Interestingly enough, AWS might be a company to keep an eye on in this space. Amazon Chime, WorkDocs, and WorkSpaces are all productivity and collaboration tools offered by the company but are rarely pushed. During the most recent earnings call, they were all explicitly mentioned suggesting the productivity and collaboration could be an element of the Amazon war chest to get an upgrade during this period.

Looking at the financial statements of these companies, this is an assumption which is holding strong:

Quarterly financial gains for cloud giants
Revenues Year-on-year
AWS $10.2 billion 33%
Microsoft (Productivity) $11.7 billion 15%
Microsoft (Cloud) $12.3 billion 27%
Google Cloud $2.7 billion 52%

At Microsoft, Teams is a draw for decision makers on top of the Azure services, as would Dynamics, while the same could be said for Google and its G-Suite offering. The rationalisation process might help the big boys at the top of the pile, but with new companies entering the cloud space, familiarity might also help.

Companies like Oracle and Workday might enjoy success and capture newly created revenues as there are existing relationships in place with products such as Enterprise Resource Planning (ERP) and Human Capital Management (HCM). Companies who are not as cloud savvy as others already purchase this software and may well turn to their existing suppliers to help.

One final element to consider during this period is free offers.

Turning back to the Amazon earnings call, the team has said small businesses would be able to use certainly toolsets for free for a 12-month period. This is somewhat of a loss leader position to take, which will certainly be attractive to some decision makers. Major players might be able to offer such promotions due to diversity of revenue streams, bulging bank accounts and engaged investors, however niche players might be more reliant on cash moving through bank accounts.

It might not be the best way to win business, but the big players might just be able to undercut rivals at a loss and outwait the market.

More money in the cloud computing market might seem like a good thing on the surface but pay closer attention to where the money is actually going. AWS, Microsoft, Google and Alibaba have already worked a considerable lead over the chasing peloton of less successful cloud companies, though this could be extended if the fortunes are disproportionately directed towards the top.

Some might say this is due to tactical as opposed to strategic expenditure during a period where time is a luxury few decisions makers have when rapidly undertaking a digital transformation programme, but with the risk of supplier rationalisation on the horizon, it might not get any easier for the niche cloud players.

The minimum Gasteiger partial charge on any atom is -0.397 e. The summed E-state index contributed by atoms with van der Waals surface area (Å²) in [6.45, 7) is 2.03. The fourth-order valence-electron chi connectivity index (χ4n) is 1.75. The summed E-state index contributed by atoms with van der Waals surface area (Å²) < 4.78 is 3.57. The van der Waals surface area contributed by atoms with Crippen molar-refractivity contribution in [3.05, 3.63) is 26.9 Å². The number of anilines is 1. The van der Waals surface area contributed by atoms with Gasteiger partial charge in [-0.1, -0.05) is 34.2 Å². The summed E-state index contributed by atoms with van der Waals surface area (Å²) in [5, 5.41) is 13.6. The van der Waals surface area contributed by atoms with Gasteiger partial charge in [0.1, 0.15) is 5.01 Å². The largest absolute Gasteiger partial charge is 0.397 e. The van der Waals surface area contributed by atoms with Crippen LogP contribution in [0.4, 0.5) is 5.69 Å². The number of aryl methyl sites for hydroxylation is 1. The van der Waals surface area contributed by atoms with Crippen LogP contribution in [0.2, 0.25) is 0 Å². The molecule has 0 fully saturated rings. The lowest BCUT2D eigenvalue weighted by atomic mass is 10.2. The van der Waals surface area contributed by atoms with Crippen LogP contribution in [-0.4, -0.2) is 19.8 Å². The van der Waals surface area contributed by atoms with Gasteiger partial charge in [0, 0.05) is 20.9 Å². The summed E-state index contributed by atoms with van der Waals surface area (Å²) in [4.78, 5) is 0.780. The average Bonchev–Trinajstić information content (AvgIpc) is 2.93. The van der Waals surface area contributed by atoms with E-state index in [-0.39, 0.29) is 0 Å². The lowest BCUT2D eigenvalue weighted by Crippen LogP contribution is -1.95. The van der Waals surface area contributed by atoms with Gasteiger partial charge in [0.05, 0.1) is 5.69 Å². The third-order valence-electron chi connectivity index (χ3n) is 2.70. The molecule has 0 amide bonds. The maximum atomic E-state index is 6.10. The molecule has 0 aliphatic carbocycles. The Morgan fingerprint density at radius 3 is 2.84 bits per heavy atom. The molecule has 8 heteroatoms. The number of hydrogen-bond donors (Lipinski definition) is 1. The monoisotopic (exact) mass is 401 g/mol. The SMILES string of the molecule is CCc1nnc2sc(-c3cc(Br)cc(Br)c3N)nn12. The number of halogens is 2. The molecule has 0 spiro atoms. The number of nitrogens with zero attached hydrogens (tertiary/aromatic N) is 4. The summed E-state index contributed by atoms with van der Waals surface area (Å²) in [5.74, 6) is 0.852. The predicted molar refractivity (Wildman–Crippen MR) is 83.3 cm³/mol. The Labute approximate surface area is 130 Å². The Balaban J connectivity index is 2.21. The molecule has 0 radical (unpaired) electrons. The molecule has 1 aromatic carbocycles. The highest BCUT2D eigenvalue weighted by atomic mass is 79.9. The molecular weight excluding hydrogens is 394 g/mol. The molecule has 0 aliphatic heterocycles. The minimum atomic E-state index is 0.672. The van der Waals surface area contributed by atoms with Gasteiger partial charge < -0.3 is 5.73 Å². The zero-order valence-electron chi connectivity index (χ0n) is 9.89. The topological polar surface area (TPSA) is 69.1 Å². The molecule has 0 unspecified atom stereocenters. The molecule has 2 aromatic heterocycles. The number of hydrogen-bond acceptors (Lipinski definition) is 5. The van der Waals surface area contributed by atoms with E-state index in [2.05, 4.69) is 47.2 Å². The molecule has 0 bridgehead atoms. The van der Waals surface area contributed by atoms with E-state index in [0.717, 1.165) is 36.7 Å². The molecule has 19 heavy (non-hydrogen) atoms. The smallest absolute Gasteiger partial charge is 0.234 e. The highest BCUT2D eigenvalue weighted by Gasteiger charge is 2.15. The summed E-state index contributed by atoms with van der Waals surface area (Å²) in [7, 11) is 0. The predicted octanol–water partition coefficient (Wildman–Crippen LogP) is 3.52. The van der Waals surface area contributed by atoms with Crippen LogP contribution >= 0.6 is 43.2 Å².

A look back at the biggest stories this week

Whether it’s important, depressing or just entertaining, the telecoms industry is always one which attracts attention.

Here are the stories we think are worth a second look at this week:


O2 and Virgin Media are merging to form BT-busting connectivity giant

Telefonica and Liberty Global have confirmed plans to merge UK operations, O2 and Virgin Media, to challenge the connectivity market leader BT.

Full story here.


privacyHalf of Americans approve of using smartphones to track infected individuals

Pew Research Center asked thousands of US adults what they thought about how personal data should be used to help tackle the COVID-19 pandemic.

Full story here.


CSPs are being cut out of enterprise 5G projects – study

A new bit of research conducted by Omdia and BearingPoint//Beyond has found that only a small proportion of B2B 5G deals are being done by operators.

Full story here.


Streaming venture leads Disney to 29% revenue surge

The Walt Disney company has reported a 29% increase for year-on-year revenues thanks to its streaming bet, but COVID-19 has forced the team to withhold dividend payments.

Full story here.


Silver Lake pays a premium for a chunk of Jio Platforms

Private equity firm Silver Lake has shelled out $750 million for a 1.15% stake in the Indian telco, which represents a 12.5% premium on the price Facebook recently paid.

Full story here.


Online gaming seems coronavirus proof, but is it recession proof?

Online entertainment and gaming companies are seeing COVID-19 surges in revenues, but are these businesses in a position to resist the pressures of a global recession?

Full story here.